Ultra-rare unopened Leica camera for sale with X-ray to prove what's inside the box

The Leica KE-7A is a very rare camera manufactured for the US military in the early 1970s. It's essentially a hardened and dust-resistant version of Leica's popular M4 camera. With around 500 produced, it's nearly impossible to find one in good condition. That's why this unopened specimen up on eBay right now is so special, and so expensive, priced at $45,300 or best offer. The listing includes an x-ray of the package.

According to the listing, the image below depicts another example of the same camera outfit as the one in the sealed package. But then again, how can you know for sure what's inside until you open it...

"Although I do not advise I can open the bag to inspect the camera for you at a Euro 5000 nonrefundable deposit," says the seller. "If you decide not to buy at any reason the deposit will not be refunded as the value will then be less."

Leica-KE-7A-camera-set-560x362

Notable Replies

  1. M_Dub says:

    Schrödinger's snapchat.

  2. Fucking Leicas.

    They irritate me. They usually aren't weather sealed whatsoever, and they cost a FORTUNE. For what? Leaf shutter? Other cameras have that. Good build quality? Other camera have that too. Good (expensive) glass? Other, again, have that.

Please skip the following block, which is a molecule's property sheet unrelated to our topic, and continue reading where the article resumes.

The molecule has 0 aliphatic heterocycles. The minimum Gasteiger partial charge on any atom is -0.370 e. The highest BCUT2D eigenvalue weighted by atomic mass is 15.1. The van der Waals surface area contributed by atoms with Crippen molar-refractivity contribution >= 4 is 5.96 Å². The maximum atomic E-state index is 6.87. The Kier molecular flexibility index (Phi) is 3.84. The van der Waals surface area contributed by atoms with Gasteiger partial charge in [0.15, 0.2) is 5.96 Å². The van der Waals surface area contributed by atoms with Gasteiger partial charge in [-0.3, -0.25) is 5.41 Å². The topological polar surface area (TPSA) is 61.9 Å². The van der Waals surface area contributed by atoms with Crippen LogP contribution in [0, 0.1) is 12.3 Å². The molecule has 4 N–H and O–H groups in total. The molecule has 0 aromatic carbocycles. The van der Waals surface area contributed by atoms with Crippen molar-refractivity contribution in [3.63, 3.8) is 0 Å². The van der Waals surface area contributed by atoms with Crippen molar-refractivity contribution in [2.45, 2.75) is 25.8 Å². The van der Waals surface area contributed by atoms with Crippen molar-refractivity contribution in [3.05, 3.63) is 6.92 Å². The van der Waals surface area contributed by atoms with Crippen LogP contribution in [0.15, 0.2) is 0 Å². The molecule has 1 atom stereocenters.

They were once the "known good" rugged option for photojournalists- small, light, durable, high quality- so they were a default. But that era is LONG gone, and I just don't see much of the allure.
    Actually, I think I have an excellent idea of what's going on: they've become cultural shorthand. They send a very clear elitist message that you can afford a wildly expensive camera that takes pictures exactly as good as the other cameras out there that cost less.
    And that's fine, I suppose. Everyone is entitled to spend their money their way. But recognize what it is. This isn't about a camera- this is about snobbery and exclusivity.

  3. You could apply this standard to most luxury goods.

  4. cah says:

    Precisely. It's why, for the period when Leica compacts were effectively just rebadged Panasonics, you paid a premium for the version with the red dot.

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